Jezebel Ellie Shechet
    "The Last Animals is an ambitious, agonizing documentary that weaves the plight of the dwindling Northern Whites into the illegal ivory and rhino horn trade and its connection to international trafficking organizations and armed groups like the Lord’s Resistance Army and the SPLA."

    The Seattle Times
    "University of Washington research professor Samuel K. Wasser provides key commentary for 'The Last Animals,' a frightening, nearly hopeless doomsday documentary about the extinction of elephants and rhinos that once thrived in Africa. Writer-director Kate Brooks focuses on the damage done by poaching, both officially approved and otherwise, with some of the profits financing terrorist groups. Testimonials cover a wide range, including England’s Prince William who helps to bring it all into perspective."

    Bozeman Doc Series Review Jason Burlage
    "An evocative, informative and hard-hitting film, The Last Animals is a dense mixture of observational and, at times, undercover footage, interviews, informational graphics, and news clips. The film packs a great deal into its one hour and thirty-two minutes. Brooks’ background in photography and war zones is evident in the beautiful and often visceral on-the-ground cinematography in Africa. We follow rangers, biologists, scientists and researchers as they do all they can to keep the remaining elephants and Northern White rhinos alive."

    New Statesman India Bourke
    "Brooks' film is a brutally direct examination of the rise of the modern poaching crisis, from the international poaching and trafficking syndicates who run the illegal trade, to the park rangers who risk their lives to stop them."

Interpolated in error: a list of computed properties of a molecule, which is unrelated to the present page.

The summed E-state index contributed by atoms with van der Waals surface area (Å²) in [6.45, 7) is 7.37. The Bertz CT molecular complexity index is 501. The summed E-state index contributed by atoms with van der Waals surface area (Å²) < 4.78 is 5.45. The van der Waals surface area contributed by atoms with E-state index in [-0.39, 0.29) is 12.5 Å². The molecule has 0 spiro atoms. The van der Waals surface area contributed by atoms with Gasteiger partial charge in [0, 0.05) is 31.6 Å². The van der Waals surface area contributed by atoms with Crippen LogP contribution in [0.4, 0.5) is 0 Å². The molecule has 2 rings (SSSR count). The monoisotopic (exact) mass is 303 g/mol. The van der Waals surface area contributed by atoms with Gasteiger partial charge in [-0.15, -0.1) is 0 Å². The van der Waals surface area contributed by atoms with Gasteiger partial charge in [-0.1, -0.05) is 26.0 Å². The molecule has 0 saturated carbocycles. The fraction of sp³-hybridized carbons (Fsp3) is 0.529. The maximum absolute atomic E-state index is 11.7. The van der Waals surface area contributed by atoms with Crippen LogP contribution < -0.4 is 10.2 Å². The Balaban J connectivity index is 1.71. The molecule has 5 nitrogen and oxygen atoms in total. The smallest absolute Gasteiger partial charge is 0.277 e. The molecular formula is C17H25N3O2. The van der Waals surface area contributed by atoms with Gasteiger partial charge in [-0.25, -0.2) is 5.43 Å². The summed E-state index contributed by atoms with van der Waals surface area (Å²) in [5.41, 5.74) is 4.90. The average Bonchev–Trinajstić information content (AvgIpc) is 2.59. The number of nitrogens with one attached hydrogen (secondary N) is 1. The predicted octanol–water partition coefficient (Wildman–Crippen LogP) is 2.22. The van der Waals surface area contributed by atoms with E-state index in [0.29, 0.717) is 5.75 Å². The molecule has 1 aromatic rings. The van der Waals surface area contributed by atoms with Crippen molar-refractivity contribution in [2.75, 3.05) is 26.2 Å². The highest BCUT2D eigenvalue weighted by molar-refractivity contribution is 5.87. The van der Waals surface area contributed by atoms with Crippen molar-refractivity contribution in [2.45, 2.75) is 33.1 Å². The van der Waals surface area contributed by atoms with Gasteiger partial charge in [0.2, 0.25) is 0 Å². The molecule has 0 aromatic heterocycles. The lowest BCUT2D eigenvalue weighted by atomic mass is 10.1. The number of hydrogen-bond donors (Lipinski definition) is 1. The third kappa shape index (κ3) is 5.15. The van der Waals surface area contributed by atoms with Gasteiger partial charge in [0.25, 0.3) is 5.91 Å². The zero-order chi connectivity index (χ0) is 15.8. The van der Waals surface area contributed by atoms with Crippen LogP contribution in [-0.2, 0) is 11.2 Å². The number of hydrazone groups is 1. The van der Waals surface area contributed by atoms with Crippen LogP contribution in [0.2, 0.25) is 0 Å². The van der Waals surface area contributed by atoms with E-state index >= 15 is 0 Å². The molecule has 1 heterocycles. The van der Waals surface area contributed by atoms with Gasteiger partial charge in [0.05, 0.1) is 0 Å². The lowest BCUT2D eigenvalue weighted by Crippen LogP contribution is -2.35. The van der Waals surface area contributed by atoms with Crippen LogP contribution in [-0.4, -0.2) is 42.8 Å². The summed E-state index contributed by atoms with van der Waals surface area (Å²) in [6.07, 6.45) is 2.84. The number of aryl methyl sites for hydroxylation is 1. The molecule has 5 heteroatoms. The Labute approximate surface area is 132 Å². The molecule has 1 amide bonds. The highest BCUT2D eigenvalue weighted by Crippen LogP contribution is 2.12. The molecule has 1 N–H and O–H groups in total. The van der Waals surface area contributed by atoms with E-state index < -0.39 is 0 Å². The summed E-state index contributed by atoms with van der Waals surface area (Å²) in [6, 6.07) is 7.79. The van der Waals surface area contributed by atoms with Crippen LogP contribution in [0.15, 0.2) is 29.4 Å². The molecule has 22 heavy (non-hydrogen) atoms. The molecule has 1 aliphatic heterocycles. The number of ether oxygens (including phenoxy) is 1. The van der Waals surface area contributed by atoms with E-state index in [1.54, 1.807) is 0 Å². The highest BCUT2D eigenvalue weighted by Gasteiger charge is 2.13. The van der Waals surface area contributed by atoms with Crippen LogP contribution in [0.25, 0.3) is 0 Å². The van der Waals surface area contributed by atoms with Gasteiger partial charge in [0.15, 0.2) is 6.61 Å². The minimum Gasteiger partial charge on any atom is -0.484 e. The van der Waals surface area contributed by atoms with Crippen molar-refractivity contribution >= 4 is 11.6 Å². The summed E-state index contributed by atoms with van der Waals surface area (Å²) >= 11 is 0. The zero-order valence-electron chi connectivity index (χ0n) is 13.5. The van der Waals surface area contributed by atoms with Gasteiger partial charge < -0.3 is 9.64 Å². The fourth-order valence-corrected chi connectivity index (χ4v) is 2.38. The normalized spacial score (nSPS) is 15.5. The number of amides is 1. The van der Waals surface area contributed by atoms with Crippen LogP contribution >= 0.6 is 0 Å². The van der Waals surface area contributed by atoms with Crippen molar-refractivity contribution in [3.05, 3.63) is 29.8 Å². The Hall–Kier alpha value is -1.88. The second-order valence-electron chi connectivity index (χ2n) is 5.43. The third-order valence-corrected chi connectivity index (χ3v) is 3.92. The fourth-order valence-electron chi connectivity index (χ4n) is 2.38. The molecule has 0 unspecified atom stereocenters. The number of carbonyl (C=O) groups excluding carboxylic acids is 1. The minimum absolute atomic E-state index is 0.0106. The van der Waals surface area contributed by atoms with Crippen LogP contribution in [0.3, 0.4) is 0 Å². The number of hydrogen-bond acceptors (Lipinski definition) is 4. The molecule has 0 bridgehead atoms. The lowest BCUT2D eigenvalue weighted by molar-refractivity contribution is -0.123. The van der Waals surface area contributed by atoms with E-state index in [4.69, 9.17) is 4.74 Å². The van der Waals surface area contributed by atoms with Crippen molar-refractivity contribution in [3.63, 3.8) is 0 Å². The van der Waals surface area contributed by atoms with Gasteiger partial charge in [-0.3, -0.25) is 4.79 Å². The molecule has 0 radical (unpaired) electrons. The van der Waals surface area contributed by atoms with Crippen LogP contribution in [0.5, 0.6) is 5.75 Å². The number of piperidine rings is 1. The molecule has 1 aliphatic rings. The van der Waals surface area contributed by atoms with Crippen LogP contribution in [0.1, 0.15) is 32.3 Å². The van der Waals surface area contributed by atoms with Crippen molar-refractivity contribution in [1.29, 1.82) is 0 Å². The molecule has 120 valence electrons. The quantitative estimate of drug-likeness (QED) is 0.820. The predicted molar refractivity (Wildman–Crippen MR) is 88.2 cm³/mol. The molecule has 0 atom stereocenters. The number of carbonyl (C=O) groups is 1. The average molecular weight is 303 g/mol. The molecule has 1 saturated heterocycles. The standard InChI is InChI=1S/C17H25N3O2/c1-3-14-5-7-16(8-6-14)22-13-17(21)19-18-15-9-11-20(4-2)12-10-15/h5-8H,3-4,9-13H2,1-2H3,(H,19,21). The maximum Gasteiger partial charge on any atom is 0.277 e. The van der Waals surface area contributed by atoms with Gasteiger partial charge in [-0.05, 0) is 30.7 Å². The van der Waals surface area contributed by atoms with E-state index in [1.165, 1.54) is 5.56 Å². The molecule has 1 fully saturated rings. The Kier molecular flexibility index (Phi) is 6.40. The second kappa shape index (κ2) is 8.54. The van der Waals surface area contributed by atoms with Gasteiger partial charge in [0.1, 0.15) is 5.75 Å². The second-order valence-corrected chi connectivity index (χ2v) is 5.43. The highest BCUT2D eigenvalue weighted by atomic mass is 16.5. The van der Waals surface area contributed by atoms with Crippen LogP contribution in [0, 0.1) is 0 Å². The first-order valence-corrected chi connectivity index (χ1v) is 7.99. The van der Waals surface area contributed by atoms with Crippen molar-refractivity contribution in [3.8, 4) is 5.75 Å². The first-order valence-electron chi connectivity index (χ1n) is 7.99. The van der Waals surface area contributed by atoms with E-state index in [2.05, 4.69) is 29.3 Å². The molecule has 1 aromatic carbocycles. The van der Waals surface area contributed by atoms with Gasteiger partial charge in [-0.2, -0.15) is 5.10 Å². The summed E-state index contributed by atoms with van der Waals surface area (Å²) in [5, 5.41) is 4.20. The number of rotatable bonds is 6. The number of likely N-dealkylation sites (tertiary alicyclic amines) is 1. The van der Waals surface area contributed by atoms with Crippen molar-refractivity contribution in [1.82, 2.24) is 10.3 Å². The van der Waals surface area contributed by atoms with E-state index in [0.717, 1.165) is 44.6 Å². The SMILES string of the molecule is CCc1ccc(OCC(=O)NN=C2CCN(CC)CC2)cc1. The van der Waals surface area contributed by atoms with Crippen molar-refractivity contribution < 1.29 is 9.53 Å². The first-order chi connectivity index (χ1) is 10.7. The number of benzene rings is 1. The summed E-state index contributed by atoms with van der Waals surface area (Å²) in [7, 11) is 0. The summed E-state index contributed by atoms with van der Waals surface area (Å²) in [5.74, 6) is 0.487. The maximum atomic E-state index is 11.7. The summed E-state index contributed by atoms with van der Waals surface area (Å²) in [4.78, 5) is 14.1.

Disruptor Innovator Award | Tribeca Film Festival
    Panda Impact Award | Wildscreen Festival
    Best International Feature | Northwest Fest
    Best Documentary Feature | San Diego International Film Festival
    Best Feature Documentary | Waimea Ocean Film Festival
    Best Documentary | Anchorage International Film Festival
    Top 4 Audience Choice Awards | Hot Docs
    Grierson Awards Shortlist | British Documentary Awards
    Special Grand Jury Nominee | Jackson Hole Wildlife Film Festival
    Environmental Award Nominee Special Mention | Sheffield Doc Fest


    EU Parliament
    UK Parliament
    U.S. Embassy London
    Department of Justice, Wildlife Trafficking Forum
    Hong Kong University
    Royal Geographic Society
    Frontline Club
    The Explorers Club
    Yale Environmental Film Festival
    Cambridge University
    U.S. Embassy Nairobi
    D.C. Environmental Film Festival: Opening Film
    Regents Street Cinema: EarthDay

    Kate Brooks is an international photojournalist and filmmaker who has chronicled conflict and human rights for the past two decades. Her photographs have been extensively published in TIME, Newsweek, Smithsonian and The New Yorker and exhibited in galleries and museums around the world. In 2010, Brooks' love for filmmaking was sparked while working as a cinematographer on the documentary The Boxing Girls of Kabul. Her introspective collection of essays and photographs, In the Light of Darkness: A Photographer’s Journey After 9/11, was selected as one of the best photography books of 2011. In 2012-13, Kate was a Knight Wallace Fellow at the University of Michigan. There she researched the global wildlife trafficking crisis before embarking on directing her first film THE LAST ANIMALS. The documentary premiered at Tribeca Film Festival on Earth Day 2017 and was awarded a Disruptor Award, alongside those who sacrificed their lives protecting Garamba National Park. The film has been widely recognized for its ability to disrupt the status quo on policy and change hearts and minds, later winning the Terra Mater Factual Studios Impact Award in consideration with Blue Planet II. Brooks' drive and passion for conservation comes from the fundamental belief that time is running out and that we are at a critical moment in natural history. From her perspective “despite of all the human destruction on the planet, there is still a natural order and it is necessary for us to do everything we can to protect that while we can.” Kate also founded The Last Animals Foundation, a 501(c)(3) that was established in California to raise awareness about wildlife trafficking and to support conservation efforts with a particular focus on rangers, their families and local communities in ecosystems plagued by conflict and insecurity.